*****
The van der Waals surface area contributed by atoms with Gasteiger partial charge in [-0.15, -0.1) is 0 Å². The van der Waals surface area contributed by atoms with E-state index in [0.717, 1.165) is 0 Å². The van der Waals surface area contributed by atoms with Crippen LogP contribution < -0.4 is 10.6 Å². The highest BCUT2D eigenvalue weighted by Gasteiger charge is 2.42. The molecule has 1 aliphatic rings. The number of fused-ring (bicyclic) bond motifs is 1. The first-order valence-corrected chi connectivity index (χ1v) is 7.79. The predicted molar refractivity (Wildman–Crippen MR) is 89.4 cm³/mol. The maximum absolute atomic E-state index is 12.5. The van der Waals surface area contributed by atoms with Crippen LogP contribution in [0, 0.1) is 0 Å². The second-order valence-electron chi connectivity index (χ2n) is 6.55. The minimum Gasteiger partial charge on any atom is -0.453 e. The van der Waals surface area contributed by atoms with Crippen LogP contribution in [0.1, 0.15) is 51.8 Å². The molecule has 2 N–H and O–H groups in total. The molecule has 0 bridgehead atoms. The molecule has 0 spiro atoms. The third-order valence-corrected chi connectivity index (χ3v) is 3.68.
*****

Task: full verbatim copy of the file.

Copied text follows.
The van der Waals surface area contributed by atoms with Gasteiger partial charge in [-0.15, -0.1) is 0 Å². The van der Waals surface area contributed by atoms with E-state index in [0.717, 1.165) is 0 Å². The van der Waals surface area contributed by atoms with Crippen LogP contribution < -0.4 is 10.6 Å². The highest BCUT2D eigenvalue weighted by Gasteiger charge is 2.42. The molecule has 1 aliphatic rings. The number of fused-ring (bicyclic) bond motifs is 1. The first-order valence-corrected chi connectivity index (χ1v) is 7.79. The predicted molar refractivity (Wildman–Crippen MR) is 89.4 cm³/mol. The maximum absolute atomic E-state index is 12.5. The van der Waals surface area contributed by atoms with Crippen LogP contribution in [0, 0.1) is 0 Å². The second-order valence-electron chi connectivity index (χ2n) is 6.55. The minimum Gasteiger partial charge on any atom is -0.453 e. The van der Waals surface area contributed by atoms with Crippen LogP contribution in [0.1, 0.15) is 51.8 Å². The molecule has 2 N–H and O–H groups in total. The molecule has 0 bridgehead atoms. The molecule has 0 spiro atoms. The third-order valence-corrected chi connectivity index (χ3v) is 3.68.